Glitch gives cops unearned time off

Royal Cayman Islands Police Service employees who got to take some unearned time off within the past year will have to give the government back that time in the coming months.

According to information obtained by the Caymanian Compass, some $1.7 million in unearned ‘time in lieu,’ also known as compensatory time off, has been taken in the police service.

The issue, referred to as a glitch by a RCIPS spokesperson, was actually discovered by a police service employee during an internal audit of the civil service Time Recording System forms.

The police have notified the Portfolio of Internal and External Affairs about the problem, and the portfolio is checking to see whether this has occurred in any other areas of the Cayman Islands civil service.

The problem gets a bit technical, but it boils down to people taking days off and not having that time deducted from compensatory hours already earned.

‘The RCIPS found that the recording system allowed for an error resulting in time due balances not always being reduced when staff took time off,’ a statement issued by the department read.

For instance, a worker who had accumulated 50 hours of overtime might make a request for two days off. They would normally have to subtract 15 hours (7.5 hours each day) from their accumulated overtime, leaving them with a remaining balance of 35 hours.

The RCIPS audit determined that deduction wasn’t occurring on some employees’ Time Recording System forms.

Most government employees, including those at RCIPS, have to fill out TRS sheets each day to document what they spent their time doing. The TRS form is a computerised spread sheet contained within the government’s intranet.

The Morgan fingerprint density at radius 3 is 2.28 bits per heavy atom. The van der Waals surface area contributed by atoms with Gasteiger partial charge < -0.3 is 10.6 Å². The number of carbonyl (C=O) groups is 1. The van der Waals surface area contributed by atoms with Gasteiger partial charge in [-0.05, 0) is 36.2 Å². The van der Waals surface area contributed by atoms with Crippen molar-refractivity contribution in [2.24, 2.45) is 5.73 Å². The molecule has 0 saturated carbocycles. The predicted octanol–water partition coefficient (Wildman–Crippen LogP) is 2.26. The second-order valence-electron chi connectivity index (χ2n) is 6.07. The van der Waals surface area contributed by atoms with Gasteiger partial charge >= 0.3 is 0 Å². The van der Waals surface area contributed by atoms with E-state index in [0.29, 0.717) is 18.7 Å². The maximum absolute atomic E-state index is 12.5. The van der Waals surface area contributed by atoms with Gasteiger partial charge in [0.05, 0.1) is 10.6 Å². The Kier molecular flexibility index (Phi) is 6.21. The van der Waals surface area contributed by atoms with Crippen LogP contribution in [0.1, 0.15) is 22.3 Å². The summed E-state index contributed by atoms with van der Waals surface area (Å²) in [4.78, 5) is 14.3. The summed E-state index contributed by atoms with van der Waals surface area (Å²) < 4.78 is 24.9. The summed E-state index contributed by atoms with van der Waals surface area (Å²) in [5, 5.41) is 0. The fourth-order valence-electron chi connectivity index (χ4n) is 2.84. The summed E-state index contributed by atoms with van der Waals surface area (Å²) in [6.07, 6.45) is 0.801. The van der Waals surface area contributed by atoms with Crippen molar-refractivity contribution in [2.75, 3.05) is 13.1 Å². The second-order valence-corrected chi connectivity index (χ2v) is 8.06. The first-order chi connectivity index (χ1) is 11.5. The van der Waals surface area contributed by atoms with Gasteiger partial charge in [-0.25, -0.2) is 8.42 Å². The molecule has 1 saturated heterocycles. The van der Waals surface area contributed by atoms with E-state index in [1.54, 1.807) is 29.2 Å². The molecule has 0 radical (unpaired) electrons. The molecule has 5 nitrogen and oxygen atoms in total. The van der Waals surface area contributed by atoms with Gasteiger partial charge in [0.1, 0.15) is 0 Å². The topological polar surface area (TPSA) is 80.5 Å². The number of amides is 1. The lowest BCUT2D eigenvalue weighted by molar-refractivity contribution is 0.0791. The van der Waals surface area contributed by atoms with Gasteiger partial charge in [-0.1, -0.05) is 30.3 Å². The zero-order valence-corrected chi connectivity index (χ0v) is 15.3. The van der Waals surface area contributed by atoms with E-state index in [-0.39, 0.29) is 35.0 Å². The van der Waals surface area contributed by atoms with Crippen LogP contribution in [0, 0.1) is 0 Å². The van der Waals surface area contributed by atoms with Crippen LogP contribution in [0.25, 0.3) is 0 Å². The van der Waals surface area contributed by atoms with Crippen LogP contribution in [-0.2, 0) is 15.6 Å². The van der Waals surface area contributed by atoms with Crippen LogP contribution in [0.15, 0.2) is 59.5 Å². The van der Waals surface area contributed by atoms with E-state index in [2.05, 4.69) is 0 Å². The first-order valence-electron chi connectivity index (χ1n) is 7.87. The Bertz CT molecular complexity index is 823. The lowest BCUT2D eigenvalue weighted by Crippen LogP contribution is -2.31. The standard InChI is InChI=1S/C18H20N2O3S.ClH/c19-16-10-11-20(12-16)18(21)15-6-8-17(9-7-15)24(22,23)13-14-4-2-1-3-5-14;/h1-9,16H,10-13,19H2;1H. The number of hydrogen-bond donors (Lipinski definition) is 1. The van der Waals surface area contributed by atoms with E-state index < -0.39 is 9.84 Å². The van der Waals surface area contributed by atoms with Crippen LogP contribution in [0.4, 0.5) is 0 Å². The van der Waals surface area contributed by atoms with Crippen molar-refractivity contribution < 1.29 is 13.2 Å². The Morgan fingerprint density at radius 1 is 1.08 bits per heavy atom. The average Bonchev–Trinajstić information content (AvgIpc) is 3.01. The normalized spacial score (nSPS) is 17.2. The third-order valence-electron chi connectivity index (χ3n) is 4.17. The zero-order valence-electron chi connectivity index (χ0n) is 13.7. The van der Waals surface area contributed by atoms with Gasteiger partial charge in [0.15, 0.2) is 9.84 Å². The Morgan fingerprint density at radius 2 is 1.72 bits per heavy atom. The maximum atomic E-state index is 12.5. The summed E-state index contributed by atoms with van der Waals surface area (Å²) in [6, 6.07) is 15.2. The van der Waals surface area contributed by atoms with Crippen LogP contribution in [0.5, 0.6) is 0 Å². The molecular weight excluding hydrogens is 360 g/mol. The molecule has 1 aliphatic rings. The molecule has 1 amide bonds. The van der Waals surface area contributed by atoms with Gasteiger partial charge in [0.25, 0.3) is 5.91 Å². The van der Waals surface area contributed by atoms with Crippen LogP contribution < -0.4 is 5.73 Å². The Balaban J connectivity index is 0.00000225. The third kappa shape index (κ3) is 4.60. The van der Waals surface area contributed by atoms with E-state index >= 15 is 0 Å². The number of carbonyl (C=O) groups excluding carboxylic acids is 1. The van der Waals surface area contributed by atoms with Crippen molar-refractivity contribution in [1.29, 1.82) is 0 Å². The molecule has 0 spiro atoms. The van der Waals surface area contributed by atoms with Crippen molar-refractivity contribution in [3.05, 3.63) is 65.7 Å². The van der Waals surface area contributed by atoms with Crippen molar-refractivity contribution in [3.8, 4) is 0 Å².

If an employee works more than 7.5 hours in a day, or if they work during what would normally be an off day, they can put in requests for compensatory time or overtime. Those requests must be reviewed and approved by their supervisors.

One of the columns in the TRS forms, labelled ‘work item,’ requires government employees to state what kind of work they performed that day. This was generally done on most of the TRS forms that were reviewed by the audit, according to the RCIPS.

However, in some cases, employees neglected to describe the type of time off they were requesting for the work in another column on the TRS form labelled ‘type.’ If the employee chose ‘regular time’ in that column, rather than ‘comp time’ or ‘overtime,’ the extra hours they had accumulated would not be added, if they were earned, or deducted, if they had been used.

‘The RCIPS is greatly affected as the service does not routinely pay overtime, but works under the overtime accumulated/time owed system,’ the police service statement read. ‘The error has meant that time due balances recorded for some staff did not accurately reflect the true amount of time owed.’

The police service is now checking time owed and updating the figures to reflect the accurate hours worked. In cases where employees actually took more time off than they were owed, they will have to subtract future overtime hours to make up that balance.

Police spokesperson Deborah Denis said the police service will not have to pay money for any unearned compensatory hours back to the government, nor would police officers paycheques be docked for any unearned time taken.

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